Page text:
In her 28 years at Donald E. Schick Elementary, third grade teacher Kym Dunlap thought she had seen it all. While the needs of students continually grow and change, her undying love and dedication for them always has served as a reliable constant. Though the March COVID-19 school shutdown undoubtedly presented difficult educational challenges, Dunlap is proud of how she and her fellow teachers continued to go above and beyond for the kids they serve.
“I’m very thankful that I’m good with making relationships with kids and families and getting out of them what they need,” Dunlap says.
From accountant to teacher
A Loyalsock High School graduate and Lycoming College alum, Dunlap never thought she wanted to be a teacher. In fact, she originally studied to be an accountant. Her academic advisor said Dunlap had far too much personality to sit behind a desk all day and suggested she look into other options. After taking a few early education classes, Dunlap was hooked.
A year after graduation, she secured her position with the Loyalsock School District, which she has never taken for granted.
“Loyalsock is all child centered. (They always ask,) ‘What’s best for the kids?’ It’s not what’s best for faculty, what’s best for the district money-wise and all those things.”
Perhaps this kids-first approach is what enabled Dunlap and her colleagues to cope with the initial COVID-shutdown panic. She recalls walking back into the school building on March 13 from afternoon bus duty and seeing faculty congregate in the school office, anxiously watching the news. Announcements were being made that governors across the country were making decisions to temporarily close schools. Ten minutes later, they received word that Gov. Tom Wolf had decided to do the same.
Dunlap and her third-grade team immediately went into action-mode.
“We’re so proud of what we do that we wanted to keep it rolling,” Dunlap said. “We started saying, ‘What are we going to do? What can we put together in packets to send home to the kids? We can come in and take turns over the weekend, making packets (for students) to continue what they’re doing, because they’re going to need something to do.’ ”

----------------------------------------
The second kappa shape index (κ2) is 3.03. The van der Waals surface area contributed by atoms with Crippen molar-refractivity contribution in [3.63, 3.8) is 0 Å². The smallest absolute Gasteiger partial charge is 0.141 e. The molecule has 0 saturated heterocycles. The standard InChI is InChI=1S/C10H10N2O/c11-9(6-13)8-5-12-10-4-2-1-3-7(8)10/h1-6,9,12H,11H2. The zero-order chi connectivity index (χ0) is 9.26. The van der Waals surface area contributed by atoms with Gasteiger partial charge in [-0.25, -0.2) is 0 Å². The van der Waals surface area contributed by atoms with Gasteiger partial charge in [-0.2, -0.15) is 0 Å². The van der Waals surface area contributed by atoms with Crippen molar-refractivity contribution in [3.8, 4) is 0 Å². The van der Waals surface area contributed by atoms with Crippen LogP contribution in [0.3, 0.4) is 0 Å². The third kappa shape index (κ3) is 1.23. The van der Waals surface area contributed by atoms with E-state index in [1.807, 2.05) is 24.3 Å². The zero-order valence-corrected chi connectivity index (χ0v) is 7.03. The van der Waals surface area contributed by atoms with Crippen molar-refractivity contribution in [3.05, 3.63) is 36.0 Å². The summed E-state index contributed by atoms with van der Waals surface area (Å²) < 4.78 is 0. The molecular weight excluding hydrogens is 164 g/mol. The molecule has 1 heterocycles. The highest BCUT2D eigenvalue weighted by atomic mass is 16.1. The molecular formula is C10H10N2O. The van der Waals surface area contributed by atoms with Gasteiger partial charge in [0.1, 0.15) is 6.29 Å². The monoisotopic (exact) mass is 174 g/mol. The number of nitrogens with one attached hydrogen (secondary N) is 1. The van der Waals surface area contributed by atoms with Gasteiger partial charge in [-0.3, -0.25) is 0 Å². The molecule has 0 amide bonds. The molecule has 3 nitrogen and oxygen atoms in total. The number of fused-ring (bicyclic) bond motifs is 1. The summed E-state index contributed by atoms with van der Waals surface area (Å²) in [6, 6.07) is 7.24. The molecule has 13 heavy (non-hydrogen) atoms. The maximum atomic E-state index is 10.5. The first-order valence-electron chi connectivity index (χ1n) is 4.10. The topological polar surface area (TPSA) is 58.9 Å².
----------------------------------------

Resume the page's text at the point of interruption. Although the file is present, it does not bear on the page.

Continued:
2 week turns into the rest of the semester
For the first two weeks, the district’s instructions to teachers were simple: Keep in contact with parents and don’t teach anything new. Teachers like Dunlap and curriculum coordinators put together lists of free gaming websites that students could use to stay sharp on their math and reading skills. To mitigate the stress caused by the sudden shutdown, all academic work for Schick Elementary students was deemed optional.
As it became clear that the government-mandated school shutdown would last longer than two weeks, plans to continue the school year virtually were further developed. Chromebooks were bought and distributed, and additional parent resources were set up online. While academic work was still technically optional, expectation called for students to do about 40 minutes of learning per day.
Dunlap was determined to make this significant change for her third-graders as positive and engaging as possible. She and the rest of the Schick Elementary teachers worked hard to finish the virtual school year by relying on a combination of Zoom meetings and Nearpod lessons (an online learning platform). While it took the kids a bit to catch onto Zoom etiquette — no running around and distracting others! — Dunlap was happy to see her students enjoying this new way of learning, especially in the midst of other online distractions.
“We wanted it to be fun. We’re competing with Fortnite, Xbox, YouTube — that kind of thing. We compete against those when we’re face-to-face teaching!” Dunlap said, chuckling. “I can’t do a dog-and-pony show and make things happen immediately like Minecraft.”
Back to school?
Though the Loyalsock school district has announced that schools will be reopening as planned in the fall, specific details on how this will happen have not yet been released. What Dunlap does know is that in-person learning for her third graders will likely look very different. She envisions a classroom that looks similar to when she first started teaching — where kids mainly stayed at their desks instead of moving around.
“I think that’s just what it’s going to have to go back to for a little while.”
Dunlap is the first to acknowledge her conflicting views on the pros and cons of returning to school this fall. On the one hand, she sees how certain activities could be done safely and effectively under social distancing. She has looked into recess games that don’t involve close contact, and says that even though getting kids to keep their masks on during class might be tough, it can be taught just like a fire drill.
“The way I would present it (is), ‘We’re all in this together. I’m gonna be wearing a mask, you’re gonna be wearing a mask. Here are the rules.’ ”
At the same time, she does not ignore the issues students and faculty will face if the school does reopen — not only the obvious problems that stem from maintaining social distance among third-graders, but also more subtle ones. Dunlap knows how important nonverbal cues are when teaching elementary school students, and worries how she will communicate these behind a mask.
“The more I think about going back, the more apprehensive I become.” Dunlap said. “Before this interview, I hadn’t given much thought about it. I just miss the kids terribly. Now that I’ve paid more attention to the news I’m not so sure. (Going back) will definitely have risks and concerns.”
Though the future is uncertain, Dunlap is confident that her school community will do everything in their power to keep kids healthy and safe.
“Imagine going to build a bridge without your rivets and equipment,” Dunlap said. “ ‘OK, how do you do this?’ There’s got to be a way, and we’re going to work together to figure it out.”